NEW YORK – Austin, Texas-based Dell expects sales of $8 billion in the quarter ending Feb. 1, up from its previous projection of $7.6 billion. It raised its earnings per share forecast to 17 cents from 16 cents.
Analysts' consensus earnings estimate was 16 cents a share on revenue of $7.66 billion, according to Thomson Financial/First Call.
``Dell's announcements are specific to them and it should come as a surprise to no one that they are rapidly gaining market share. And even with the significant discounting going on they are able to raise their sales forecast,'' said Tim Ghriskey, a senior partner with Ghriskey Capital Partners.
"They just have a great model. I don't think it necessarily
says anything about the state of the industry."
Market research groups IDC and Gartner Dataquest Thursday indicated Dell had been having a strong quarter when they reported it increased its U.S. and worldwide market share in the fourth-quarter while competitor shipments fell.
Wall Street analysts have said in recent weeks they expected Dell to have benefited as consumers bought more computers than expected during the holiday season, which is typically the strongest time of year for PC makers.
Dell's improved outlook comes during a week in which competitor Compaq Computer Corp., another big player in the consumer PC market, announced better than expected revenue and earnings.
Compaq's gains, however, came from its high-end computer business as its PC division turned in another quarter of losses.
Dell took over from Compaq as the No. 1 PC maker in 2001, during a period of weak demand for personal computers from both corporations and consumers and as Dell mounted an aggressive price war and marketing campaign. Compaq now plans to merge with Hewlett-Packard Co.
Dell's advantage comes from its direct-sales business model. The company builds and ships computers to customer specifications, selling over the phone and through its Web site. This enables it to minimize the inventory typically associated with retail sales and to squeeze profits out of machines sold at very low prices.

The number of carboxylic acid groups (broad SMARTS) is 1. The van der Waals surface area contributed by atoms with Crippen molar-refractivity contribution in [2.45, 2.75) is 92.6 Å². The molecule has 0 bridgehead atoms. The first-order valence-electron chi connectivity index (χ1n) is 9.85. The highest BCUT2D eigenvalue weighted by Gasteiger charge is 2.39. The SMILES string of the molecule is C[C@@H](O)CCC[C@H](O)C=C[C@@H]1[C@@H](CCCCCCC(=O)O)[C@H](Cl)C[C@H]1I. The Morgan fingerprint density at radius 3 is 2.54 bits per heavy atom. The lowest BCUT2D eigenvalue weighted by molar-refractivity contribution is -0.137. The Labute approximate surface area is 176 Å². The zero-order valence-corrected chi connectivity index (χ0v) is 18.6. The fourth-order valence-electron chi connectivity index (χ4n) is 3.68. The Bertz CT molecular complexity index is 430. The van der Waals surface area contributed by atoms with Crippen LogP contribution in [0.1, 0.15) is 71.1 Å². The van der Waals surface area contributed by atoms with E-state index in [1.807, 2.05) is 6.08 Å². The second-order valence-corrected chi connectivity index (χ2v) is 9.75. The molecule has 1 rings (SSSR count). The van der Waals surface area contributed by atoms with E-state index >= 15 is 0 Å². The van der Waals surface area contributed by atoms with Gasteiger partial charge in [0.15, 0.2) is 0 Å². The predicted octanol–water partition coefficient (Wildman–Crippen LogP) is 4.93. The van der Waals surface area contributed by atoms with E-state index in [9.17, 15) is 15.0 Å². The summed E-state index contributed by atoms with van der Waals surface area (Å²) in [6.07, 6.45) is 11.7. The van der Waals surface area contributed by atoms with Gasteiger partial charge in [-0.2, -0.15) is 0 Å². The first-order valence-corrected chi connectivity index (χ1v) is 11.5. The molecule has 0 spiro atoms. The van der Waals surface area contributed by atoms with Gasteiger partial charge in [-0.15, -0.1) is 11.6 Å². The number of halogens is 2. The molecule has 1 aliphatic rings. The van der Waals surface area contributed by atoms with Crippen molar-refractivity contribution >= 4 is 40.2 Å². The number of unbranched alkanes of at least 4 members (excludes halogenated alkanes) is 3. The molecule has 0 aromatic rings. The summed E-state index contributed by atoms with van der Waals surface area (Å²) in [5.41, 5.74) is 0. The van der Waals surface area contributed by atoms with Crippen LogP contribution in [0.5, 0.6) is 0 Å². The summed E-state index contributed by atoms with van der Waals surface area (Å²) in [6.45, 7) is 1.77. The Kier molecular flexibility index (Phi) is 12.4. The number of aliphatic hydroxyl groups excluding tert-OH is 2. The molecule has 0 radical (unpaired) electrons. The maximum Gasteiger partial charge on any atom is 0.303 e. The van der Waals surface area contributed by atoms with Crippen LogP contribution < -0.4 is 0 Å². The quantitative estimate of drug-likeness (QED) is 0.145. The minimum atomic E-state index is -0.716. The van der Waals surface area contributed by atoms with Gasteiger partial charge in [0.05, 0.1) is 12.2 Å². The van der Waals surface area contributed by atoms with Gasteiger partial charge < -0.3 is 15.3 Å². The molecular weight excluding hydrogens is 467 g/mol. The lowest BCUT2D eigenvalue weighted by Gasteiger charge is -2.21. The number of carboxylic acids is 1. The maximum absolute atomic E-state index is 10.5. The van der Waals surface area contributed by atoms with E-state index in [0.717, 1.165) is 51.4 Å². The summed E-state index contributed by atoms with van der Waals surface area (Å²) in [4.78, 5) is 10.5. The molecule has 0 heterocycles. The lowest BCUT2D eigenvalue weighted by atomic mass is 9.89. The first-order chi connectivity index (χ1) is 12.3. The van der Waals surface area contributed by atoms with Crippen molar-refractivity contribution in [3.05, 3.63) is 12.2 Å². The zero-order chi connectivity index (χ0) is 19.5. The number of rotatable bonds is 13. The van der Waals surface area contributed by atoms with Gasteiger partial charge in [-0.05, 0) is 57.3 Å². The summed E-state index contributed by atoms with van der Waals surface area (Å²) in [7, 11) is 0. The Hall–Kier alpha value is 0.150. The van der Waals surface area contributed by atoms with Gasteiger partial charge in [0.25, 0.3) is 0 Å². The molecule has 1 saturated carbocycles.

``They are the low cost producer and took full advantage of the decline in component pricing and they have now a sizable lead in the U.S. over Compaq,'' said Alan Loewenstein, coportfolio manager at John Hancock Technology Fund.
Loewenstein attributed that share -- about 25 percent compared with Compaq's share of around 12 percent according to Gartner Dataquest -- to the company strong marketing efforts.
Dell's most recent marketing campaign has popped up in stories in national publications for its quirky holiday commercials in which a twenty-something spokesperson named ``Steven'' tells consumers, ``Dude, you're getting a Dell.''
Dell expects fourth-quarter shipments to consumers to increase 50 percent and sees revenues from its consumer business growing 40 percent from its fiscal third quarter.
It expects worldwide shipments in the fourth quarter to be up at a strong double-digit percentage rate compared with the year-ago quarter.
Dell was able to take advantage of lower component prices in the fourth quarter, but it is unclear how long that will last, Lehman Brothers analyst Dan Niles said in a research note prior to Dell's announcement.
Prices for personal computer components, such as memory, have been on the rise since December, Niles said.
That likely affected Dell's fourth quarter margins and will fully hurt its first-quarter margins, Niles wrote.
Dell shares were down 1.7 percent at $28.47 in afternoon Nasdaq trade, while the American Stock Exchange Hardware index was off nearly 3 percent. Dell shares gained 56 percent in 2001, while the hardware index was off 25 percent in that time. Dell is due to report earnings Feb. 14.